First up today, we're going to begin by honoring the life of the woman on the right there. AnnMarie Iavicola. AnnMarie lived in the Williamstown section of Monroe Township in Gloucester County. And AnnMarie was just 56 years old when she passed away two weeks ago. To know AnnMarie was to know one thing for certain, more than anything else should want to spend her day in a beach chair at the Jersey Shore, a book in hand, and family, and friends by her side. And if she couldn't make it to the beach, she'd gladly sub in her dog, Marley.

She and her husband, Richard, on the left, spent many a day like that. And she spent many an evening at a dinner table surrounded by our kids, and brought her family, where her infectious sense of humor laugh would make any one's troubles disappear. She now leaves Richard, and she leaves him behind after 30 years, along with her twins, Kelly and Richie Jr. So, that's Richard's dad, and Kelly, and I had the great honor of speaking with each of them on Monday. I did not speak with Richie, but Richie also had suffered from COVID.

And I asked after him, and how he was doing, and they said he is still "dealing with it." This thing depending on who you are, and how it impacts you, it can be really crippling and can stay with you. So, we wish Ritchie Jr. a speedy and complete recovery. AnnMarie is also survived by her mom and dad, Thomas and Barbara, and her brother Kevin, along with numerous nieces and nephews. May God bless AnnMarie. People wonder what makes New Jersey such a special place. Well, I will tell you one answer at the top of the list. It's caring, humorous, giving people like that woman, may God bless and watch over her and her family.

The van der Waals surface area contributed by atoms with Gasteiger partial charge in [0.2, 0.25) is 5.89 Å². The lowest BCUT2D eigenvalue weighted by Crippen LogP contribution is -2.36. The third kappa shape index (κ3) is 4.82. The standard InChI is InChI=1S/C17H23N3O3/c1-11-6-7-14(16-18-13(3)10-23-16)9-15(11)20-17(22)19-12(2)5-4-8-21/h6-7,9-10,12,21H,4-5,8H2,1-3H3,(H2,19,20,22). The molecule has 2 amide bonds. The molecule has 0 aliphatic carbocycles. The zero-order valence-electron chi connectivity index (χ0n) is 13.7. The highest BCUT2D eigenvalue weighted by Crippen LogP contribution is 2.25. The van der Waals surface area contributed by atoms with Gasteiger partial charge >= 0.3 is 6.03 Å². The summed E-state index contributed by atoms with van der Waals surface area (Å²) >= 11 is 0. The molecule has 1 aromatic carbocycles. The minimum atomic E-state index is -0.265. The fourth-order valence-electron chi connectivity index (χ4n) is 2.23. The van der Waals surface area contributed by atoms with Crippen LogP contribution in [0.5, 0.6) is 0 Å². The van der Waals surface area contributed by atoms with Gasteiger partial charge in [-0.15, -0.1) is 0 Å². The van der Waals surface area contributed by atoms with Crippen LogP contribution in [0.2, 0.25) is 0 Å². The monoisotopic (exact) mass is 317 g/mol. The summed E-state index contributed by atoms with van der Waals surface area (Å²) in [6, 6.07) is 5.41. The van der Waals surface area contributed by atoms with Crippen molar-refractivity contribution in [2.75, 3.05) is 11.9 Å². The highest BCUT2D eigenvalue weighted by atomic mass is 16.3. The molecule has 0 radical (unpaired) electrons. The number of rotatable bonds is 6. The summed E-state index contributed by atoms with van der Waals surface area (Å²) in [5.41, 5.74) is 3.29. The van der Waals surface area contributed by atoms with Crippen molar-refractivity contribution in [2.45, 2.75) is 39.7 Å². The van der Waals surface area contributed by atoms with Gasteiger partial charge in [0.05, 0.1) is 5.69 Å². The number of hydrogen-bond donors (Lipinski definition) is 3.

Next, we're going to move over to Kenilworth in Union County, which was the home for the past 30 years of that guy sitting in the middle Stefan Kaszycki, an immigrant from Poland, born on a historic Lakeside resort town on the border with Slovakia. Stefan was a machinist at the Linden Mold and Tool Company of Rahway for 28 years. The true measure of the man and his was his family, his wife of 40 years, Janina, you could see her on the left, his three children, Renee, you could see her just to Stefan's left, and Steven and Joseph and their spouses, Adam, Lindsey, and Dona respectively, and his four grandkids Grace, Gwen, Charlotte and Olivia.

For each of them he would and could do anything, and he leaves them all behind. I had the great honor of speaking on Monday with Janina, his wife and Renee, his daughter, and learned a lot about a great guy. He also leaves behind family back in his native Poland, including his brothers Jan and Franek, among numerous nieces, nephews and cousins. Stefan, by the way, had just turned 65 years old when he passed. May God bless and watch over his memory and his family.